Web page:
Perhaps the biggest obstacle to selling MSAs was the trial period itself. Because the program was launched as a test and there was no guarantee that MSAs would even be available after the initial four-year trial period (later extended to seven years), there was reluctance to sell the plans. “There was no real commitment to the MSA program,” said Dick Soules, product manager for Portland, Ore.-based MyHealthBank, a developer of consumer-driven health care software solutions.

Rob Guilbert, corporate communications vice president for Milwaukee-based Assurant Health, the leading provider of MSAs, agrees. “It makes it a lot tougher [to sell MSAs] if you don’t know if these vehicles will remain in existence.”

There’s no denying the advantages of MSAs. Tax-deductible contributions coupled with tax-free earnings provide a big draw. The money can be left in the fund beyond the end of the year, to be used for your choice of large or small medical expenses or saved for medical expenses in retirement. Also there is the ease of making claims. “They were very simple, because there was no adjudication,” said Soules.

While there is no requirement that MSA account holders move their funds into alternative health plans so far, most providers are encouraging a switch to the new health savings accounts, or HSAs.

“They may continue with the MSA if they want, but they are not allowed to contribute more than the 75 percent (for families) or 65 percent (for individuals) of their deductible, so why wouldn’t they want an HSA where they could put in the whole amount if they wanted to?” said Sporleder.

Golden Rule sent a letter to all MSA participants last December saying that their accounts would be switched to HSAs after the first of the year unless the participants specifically requested that their funds remain in an MSA. Fewer than 100 MSA account holders called with questions, and in the end, they all agreed to make the switch.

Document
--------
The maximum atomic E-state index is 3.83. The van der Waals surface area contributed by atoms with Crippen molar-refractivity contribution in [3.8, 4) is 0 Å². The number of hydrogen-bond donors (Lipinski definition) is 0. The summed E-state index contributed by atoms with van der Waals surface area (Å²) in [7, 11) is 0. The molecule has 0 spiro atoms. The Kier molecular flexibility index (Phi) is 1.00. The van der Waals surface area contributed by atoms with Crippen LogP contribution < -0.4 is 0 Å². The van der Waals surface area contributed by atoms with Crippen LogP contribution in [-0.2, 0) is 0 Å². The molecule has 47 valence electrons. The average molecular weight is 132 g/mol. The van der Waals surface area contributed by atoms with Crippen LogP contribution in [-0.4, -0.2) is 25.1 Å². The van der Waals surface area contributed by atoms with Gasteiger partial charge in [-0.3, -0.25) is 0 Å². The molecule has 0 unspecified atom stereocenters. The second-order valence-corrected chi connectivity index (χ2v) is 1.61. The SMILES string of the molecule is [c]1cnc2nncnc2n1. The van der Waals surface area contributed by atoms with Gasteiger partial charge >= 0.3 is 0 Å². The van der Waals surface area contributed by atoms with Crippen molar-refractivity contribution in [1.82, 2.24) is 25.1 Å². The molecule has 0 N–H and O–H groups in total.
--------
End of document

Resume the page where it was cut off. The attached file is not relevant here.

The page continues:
HSAs, unlike their MSA predecessors, are here to stay, permanent fixtures in the repertoire of available health plans. Taking the advantages of MSAs and learning from the MSA problems, HSAs offer lower minimum deductible requirements on health plans (and thus possible higher premiums for insurers), ease of use, global participation, and popular support among consumers, insurers and legislators. The latest news on HSA accounts is that President Bush has added an item this year in his proposed budget to allow above-the-line tax adjustments for premiums paid for taxpayers with HSAs.

Self-funded medical plans provide an incentive to pay more attention to how much money is being spent on health care, a first step toward controlling health spending. “It puts consumers at the front of the health care spending equation,” said Guilbert. “If you as a consumer have an account that can grow, you’re certainly going to be more cognizant of how you spend it.”

Sporleder described workplace situations where employees in a use-it-or-lose-it health reimbursement plan scurry around at the end of the year, trying to find ways to spend their available health plan money on health expenses they might not necessarily need.

Whether it’s with an MSA, lingering on after the Dec. 31, 2003, cutoff for new accounts, or an HSA, there is control over the money being spent. With a self-funded plan, “The person questions what needs to be done,” Sporleder said. Rather than trying to spend all the money in a plan each year, people with self-funded plans tend to shop around for the best price and conserve the money for needed tests and exams.

The mentality behind medical spending necessarily changes when it’s your own money being spent. “I think that now that I am controlling those dollars, and those dollars are portable so I can save them for retirement health expenses, and long-term care expenses,” said Soules, “it’s in my best interest to use it wisely.”